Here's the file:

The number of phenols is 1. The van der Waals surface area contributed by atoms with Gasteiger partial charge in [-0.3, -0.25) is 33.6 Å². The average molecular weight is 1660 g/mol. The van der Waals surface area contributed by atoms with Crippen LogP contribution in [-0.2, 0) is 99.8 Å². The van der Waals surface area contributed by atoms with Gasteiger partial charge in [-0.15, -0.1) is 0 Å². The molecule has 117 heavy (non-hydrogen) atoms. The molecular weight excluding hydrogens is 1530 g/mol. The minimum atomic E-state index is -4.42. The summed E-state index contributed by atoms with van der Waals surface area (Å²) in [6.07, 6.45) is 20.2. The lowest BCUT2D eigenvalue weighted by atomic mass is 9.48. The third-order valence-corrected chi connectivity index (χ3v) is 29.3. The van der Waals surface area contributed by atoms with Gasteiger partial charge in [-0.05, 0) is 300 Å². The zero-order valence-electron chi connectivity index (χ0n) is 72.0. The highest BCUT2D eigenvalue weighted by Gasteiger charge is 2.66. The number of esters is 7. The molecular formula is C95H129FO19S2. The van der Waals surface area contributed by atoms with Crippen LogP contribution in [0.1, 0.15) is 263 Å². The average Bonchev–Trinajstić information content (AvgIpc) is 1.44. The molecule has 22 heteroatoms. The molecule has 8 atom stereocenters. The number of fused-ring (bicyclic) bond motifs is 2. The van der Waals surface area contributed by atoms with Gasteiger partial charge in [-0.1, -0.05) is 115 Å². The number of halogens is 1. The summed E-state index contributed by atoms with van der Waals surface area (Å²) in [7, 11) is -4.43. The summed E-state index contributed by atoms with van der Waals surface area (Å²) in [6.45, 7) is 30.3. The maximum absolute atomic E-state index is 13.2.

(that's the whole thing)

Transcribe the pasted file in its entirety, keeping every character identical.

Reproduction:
The number of phenols is 1. The van der Waals surface area contributed by atoms with Gasteiger partial charge in [-0.3, -0.25) is 33.6 Å². The average molecular weight is 1660 g/mol. The van der Waals surface area contributed by atoms with Crippen LogP contribution in [-0.2, 0) is 99.8 Å². The van der Waals surface area contributed by atoms with Gasteiger partial charge in [-0.15, -0.1) is 0 Å². The molecule has 117 heavy (non-hydrogen) atoms. The molecular weight excluding hydrogens is 1530 g/mol. The minimum atomic E-state index is -4.42. The summed E-state index contributed by atoms with van der Waals surface area (Å²) in [6.07, 6.45) is 20.2. The lowest BCUT2D eigenvalue weighted by atomic mass is 9.48. The third-order valence-corrected chi connectivity index (χ3v) is 29.3. The van der Waals surface area contributed by atoms with Gasteiger partial charge in [-0.05, 0) is 300 Å². The zero-order valence-electron chi connectivity index (χ0n) is 72.0. The highest BCUT2D eigenvalue weighted by Gasteiger charge is 2.66. The number of esters is 7. The molecular formula is C95H129FO19S2. The van der Waals surface area contributed by atoms with Crippen LogP contribution in [0.1, 0.15) is 263 Å². The average Bonchev–Trinajstić information content (AvgIpc) is 1.44. The molecule has 22 heteroatoms. The molecule has 8 atom stereocenters. The number of fused-ring (bicyclic) bond motifs is 2. The van der Waals surface area contributed by atoms with Gasteiger partial charge in [-0.1, -0.05) is 115 Å². The number of halogens is 1. The summed E-state index contributed by atoms with van der Waals surface area (Å²) in [7, 11) is -4.43. The summed E-state index contributed by atoms with van der Waals surface area (Å²) in [6.45, 7) is 30.3. The maximum absolute atomic E-state index is 13.2.